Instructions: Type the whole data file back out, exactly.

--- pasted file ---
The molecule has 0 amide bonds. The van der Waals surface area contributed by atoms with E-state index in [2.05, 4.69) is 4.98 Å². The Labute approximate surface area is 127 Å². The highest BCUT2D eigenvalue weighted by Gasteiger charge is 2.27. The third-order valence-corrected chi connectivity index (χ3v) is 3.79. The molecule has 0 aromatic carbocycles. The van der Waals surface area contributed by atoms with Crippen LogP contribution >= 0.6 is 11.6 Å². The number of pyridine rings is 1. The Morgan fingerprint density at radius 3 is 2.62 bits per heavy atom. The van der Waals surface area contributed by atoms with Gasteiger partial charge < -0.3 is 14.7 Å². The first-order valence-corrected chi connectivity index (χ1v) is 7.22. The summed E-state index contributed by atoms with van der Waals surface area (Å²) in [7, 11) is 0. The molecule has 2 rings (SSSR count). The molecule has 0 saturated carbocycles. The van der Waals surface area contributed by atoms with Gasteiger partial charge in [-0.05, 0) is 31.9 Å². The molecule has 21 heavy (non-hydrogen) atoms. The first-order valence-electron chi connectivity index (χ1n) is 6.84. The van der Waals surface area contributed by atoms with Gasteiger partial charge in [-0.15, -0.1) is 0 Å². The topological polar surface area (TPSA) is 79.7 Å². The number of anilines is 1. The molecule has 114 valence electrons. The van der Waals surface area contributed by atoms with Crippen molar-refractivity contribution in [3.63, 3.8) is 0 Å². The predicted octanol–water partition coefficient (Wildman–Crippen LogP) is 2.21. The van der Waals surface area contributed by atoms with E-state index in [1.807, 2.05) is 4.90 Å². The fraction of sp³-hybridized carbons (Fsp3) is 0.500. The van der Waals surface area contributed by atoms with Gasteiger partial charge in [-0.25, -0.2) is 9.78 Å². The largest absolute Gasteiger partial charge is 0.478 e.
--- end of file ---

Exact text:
The molecule has 0 amide bonds. The van der Waals surface area contributed by atoms with E-state index in [2.05, 4.69) is 4.98 Å². The Labute approximate surface area is 127 Å². The highest BCUT2D eigenvalue weighted by Gasteiger charge is 2.27. The third-order valence-corrected chi connectivity index (χ3v) is 3.79. The molecule has 0 aromatic carbocycles. The van der Waals surface area contributed by atoms with Crippen LogP contribution >= 0.6 is 11.6 Å². The number of pyridine rings is 1. The Morgan fingerprint density at radius 3 is 2.62 bits per heavy atom. The van der Waals surface area contributed by atoms with Gasteiger partial charge < -0.3 is 14.7 Å². The first-order valence-corrected chi connectivity index (χ1v) is 7.22. The summed E-state index contributed by atoms with van der Waals surface area (Å²) in [7, 11) is 0. The molecule has 2 rings (SSSR count). The molecule has 0 saturated carbocycles. The van der Waals surface area contributed by atoms with Gasteiger partial charge in [-0.05, 0) is 31.9 Å². The molecule has 21 heavy (non-hydrogen) atoms. The first-order valence-electron chi connectivity index (χ1n) is 6.84. The van der Waals surface area contributed by atoms with Gasteiger partial charge in [-0.15, -0.1) is 0 Å². The topological polar surface area (TPSA) is 79.7 Å². The number of anilines is 1. The molecule has 114 valence electrons. The van der Waals surface area contributed by atoms with Crippen molar-refractivity contribution in [3.63, 3.8) is 0 Å². The predicted octanol–water partition coefficient (Wildman–Crippen LogP) is 2.21. The van der Waals surface area contributed by atoms with E-state index in [1.807, 2.05) is 4.90 Å². The fraction of sp³-hybridized carbons (Fsp3) is 0.500. The van der Waals surface area contributed by atoms with Gasteiger partial charge in [-0.25, -0.2) is 9.78 Å². The largest absolute Gasteiger partial charge is 0.478 e.